*C*1

*C*1

The second context information item , Table 3, takes into account how demanding from an energy point of view the network is. As the ratio between the minimum useful energy

defined in each node from the minimum required head ( ) and a theoretical minimum required energy (for a flat, leak free and frictionless network) . Since this ideal network corresponds to a flat layout with all nodes located at the same maximum height z

*C*2

*useful*

*E*_{min,}

γ

,*i* *i* *Mín*/

*Mín* *z* *P*

*h* = +

*E*_{min,}*flat*

max,
the best possible value of *C*_{2} is one.

TABLE 3. CONTEXT INFORMATION

*C*1

Energy nature

*C*2

Network energy requirement

) (

) (

*p*
*Input*

*p*
*N*

*t*
*E*

*t*

*C*_{1} = *E* ( )

) ( ) ( )

( ) (

min

min, ,

min, min min,

*p*
*U*
*n*

*i* *u**i* *p* *i*

*p*
*U*
*t*

*k*
*t*
*k*

*n*

*i* *ui* *k* *Min**i*

*flat*
*useful*

*P* *t*

*h*
*t*
*P* *t*

*t*
*h*
*t*
*q*
*E*

*C* *E*

*p*

∀

⋅

∑ ⋅

=

∀

⋅

⋅

∑ ∑ ⋅ ⋅∆

⋅

=

= ^{=}

=

= =

γ υ γ γ

γ

1 1

2 ^{1}

**Efficiency indicators **

As defined in the IWA manual of performance indicators (Alegre et al., 2006) the context information items provided above are useful for characterizing the system. However, they cannot be changed by management decisions and thus should not be used to measure how well the system is managed. In order to perform such an analysis, five performance indicators are proposed (Table 4):

TABLE 4.ENERGY EFFICIENCY INDICATORS

*I*1

Excess of supplied energy

*I*2

Network energy efficiency

*I*3

Energy dissipated through friction

∑ ⋅

=

=
*n*

*i* *u**i* *p* *i*

*p*
*input*

*h*
*t*

*t*
*I* *E*

1 1

min, ,( )

) (

υ ( )

) (

*p*
*Input*

*p*
*U*

*t*
*E*

*t*
*I*_{2} = *E*

) (

) (

*p*
*Input*

*p*
*F*

*t*
*E*

*t*
*I*_{3} = *E*

*I*4

Leakage Energy

*I*5

Standards compliance

) (

) ( ) ( )

( ^{'}

*p*
*Input*

*p*
*F*
*p*
*F*
*p*
*L*

*t*
*E*

*t*
*E*
*t*
*E*
*t*

*I* *E* + −

4 = ⋅∑ ⋅

=

=
*n*

*i* *u**i* *p* *i*

*p*
*U*

*h*
*t*

*t*
*I* *E*

1 5

min, ,( )

) ( υ γ

− The first indicator, , is the ratio between the real energy entering the system and the
*minimum useful energy. *

*I*1

− *, is a measure of the efficiency of the use of the energy injected to the system (which *
fraction of the total energy input is useful).

*I*2

− represents the hydraulic capacity of the network. A higher value indicates lower efficiency. Although this can be brought to values very close to zero, eliminating friction losses implies a very costly design. Target values depend on a balance between investment and running costs.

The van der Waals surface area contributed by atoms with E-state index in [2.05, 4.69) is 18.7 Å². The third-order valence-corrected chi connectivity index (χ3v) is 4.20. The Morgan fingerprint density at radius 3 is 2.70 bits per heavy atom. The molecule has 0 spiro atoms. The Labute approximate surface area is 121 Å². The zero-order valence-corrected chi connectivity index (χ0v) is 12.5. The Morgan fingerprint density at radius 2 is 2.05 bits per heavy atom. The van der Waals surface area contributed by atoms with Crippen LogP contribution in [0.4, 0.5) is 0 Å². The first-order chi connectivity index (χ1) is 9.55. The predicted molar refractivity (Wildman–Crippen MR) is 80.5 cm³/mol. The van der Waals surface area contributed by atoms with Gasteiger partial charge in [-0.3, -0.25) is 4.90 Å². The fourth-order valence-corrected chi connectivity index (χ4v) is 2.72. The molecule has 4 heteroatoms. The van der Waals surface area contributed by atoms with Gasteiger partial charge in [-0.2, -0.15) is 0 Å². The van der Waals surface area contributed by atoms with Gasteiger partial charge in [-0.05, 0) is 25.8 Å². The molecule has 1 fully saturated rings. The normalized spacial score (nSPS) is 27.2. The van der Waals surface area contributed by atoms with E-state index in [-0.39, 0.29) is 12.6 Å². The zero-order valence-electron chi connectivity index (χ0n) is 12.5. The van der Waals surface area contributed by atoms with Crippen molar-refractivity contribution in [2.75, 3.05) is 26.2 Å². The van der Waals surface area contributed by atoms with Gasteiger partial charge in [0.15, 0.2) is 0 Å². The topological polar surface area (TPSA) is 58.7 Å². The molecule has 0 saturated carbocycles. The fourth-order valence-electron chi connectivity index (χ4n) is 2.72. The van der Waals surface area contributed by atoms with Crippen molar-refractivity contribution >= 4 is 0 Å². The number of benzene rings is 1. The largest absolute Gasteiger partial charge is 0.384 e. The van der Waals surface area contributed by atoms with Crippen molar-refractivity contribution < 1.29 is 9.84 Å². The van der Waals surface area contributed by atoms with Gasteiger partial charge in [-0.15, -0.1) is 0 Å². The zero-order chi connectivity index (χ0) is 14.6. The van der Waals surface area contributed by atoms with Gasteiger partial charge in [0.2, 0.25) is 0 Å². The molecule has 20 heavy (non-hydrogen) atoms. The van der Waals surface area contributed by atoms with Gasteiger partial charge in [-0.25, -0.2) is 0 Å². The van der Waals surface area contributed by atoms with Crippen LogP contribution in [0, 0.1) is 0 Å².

*I*3

− The fourth indicator, , measures the energy loss due to leakage, which results from the sum of energy loss through leaked water and the additional energy required to overcome friction with the increased flow rate needed to overcome leakage (difference between the actual energy dissipated in friction losses and the value of friction losses in a leak-free network, ).

*I*4

)
( _{p}

*L* *t*
*E*

)
( _{p}

*F* *t*
*E*

)

' (

*p*
*F* *t*
*E*

required useful energy. It is a network-level indicator that averages the overall condition of the system but may leave sector performance unnoticed (the average condition may be good while some sectors are performing poorly). At a first glance, can be interpreted as follows:

*I*5

*I*5 <1 shows that average pressure levels are insufficient and below standards. The
minimum value for a given network appears when water is delivered to users by
means of underground tanks located in users’ households. The supply pressure
would then be atmospheric and the numerator of equal to: *I*_{5} ∑ ⎟⎟⋅∆

⎠

⎞

⎜⎜

⎝

⎛ ∑ ⋅

⋅ ^{=}

=

=

=
*n*
*i*
*i*

*t*
*t*

*t*

*t* *q**ui* *t**k* *z**i* *t*

*p*
*k*

1 *k* 1

) γ (

*I*5 >1 is the most common case. The pressure is kept above the service standards. A
value closer to 1 indicates greater efficiency in meeting them. On the other hand,
such an excess of potentially recoverable energy depends mainly on the minimum
excess pressure value ∆pmin (the minimum value for all nodes and all simulation
intervals of the difference between the real pressure and the minimum allowable
value pservice – pmin). However, the actual possibility of recovering such energy
greatly depends of the characteristics and operation of the network. Another
possibility is that even when >1, some node may not satisfy the pressure standard,
in which case ∆p

*I*5

min would be negative.

**N****UMERICAL EXAMPLE**